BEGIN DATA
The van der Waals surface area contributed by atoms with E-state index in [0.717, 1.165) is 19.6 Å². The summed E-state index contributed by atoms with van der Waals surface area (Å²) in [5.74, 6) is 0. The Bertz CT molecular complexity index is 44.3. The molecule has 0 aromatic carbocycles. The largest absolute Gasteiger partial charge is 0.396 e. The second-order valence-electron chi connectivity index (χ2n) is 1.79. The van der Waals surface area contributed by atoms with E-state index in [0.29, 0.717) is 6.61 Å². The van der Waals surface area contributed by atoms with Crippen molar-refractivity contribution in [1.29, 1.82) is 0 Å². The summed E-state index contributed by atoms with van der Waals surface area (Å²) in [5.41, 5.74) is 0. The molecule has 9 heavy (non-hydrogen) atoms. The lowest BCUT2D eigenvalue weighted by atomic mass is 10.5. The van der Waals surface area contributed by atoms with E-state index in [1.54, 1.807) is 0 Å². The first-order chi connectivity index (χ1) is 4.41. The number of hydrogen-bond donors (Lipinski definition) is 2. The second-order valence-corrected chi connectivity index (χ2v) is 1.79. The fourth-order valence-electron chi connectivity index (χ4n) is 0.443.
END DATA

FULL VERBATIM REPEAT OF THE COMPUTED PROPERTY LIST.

The van der Waals surface area contributed by atoms with E-state index in [0.717, 1.165) is 19.6 Å². The summed E-state index contributed by atoms with van der Waals surface area (Å²) in [5.74, 6) is 0. The Bertz CT molecular complexity index is 44.3. The molecule has 0 aromatic carbocycles. The largest absolute Gasteiger partial charge is 0.396 e. The second-order valence-electron chi connectivity index (χ2n) is 1.79. The van der Waals surface area contributed by atoms with E-state index in [0.29, 0.717) is 6.61 Å². The van der Waals surface area contributed by atoms with Crippen molar-refractivity contribution in [1.29, 1.82) is 0 Å². The summed E-state index contributed by atoms with van der Waals surface area (Å²) in [5.41, 5.74) is 0. The molecule has 9 heavy (non-hydrogen) atoms. The lowest BCUT2D eigenvalue weighted by atomic mass is 10.5. The van der Waals surface area contributed by atoms with E-state index in [1.54, 1.807) is 0 Å². The first-order chi connectivity index (χ1) is 4.41. The number of hydrogen-bond donors (Lipinski definition) is 2. The second-order valence-corrected chi connectivity index (χ2v) is 1.79. The fourth-order valence-electron chi connectivity index (χ4n) is 0.443.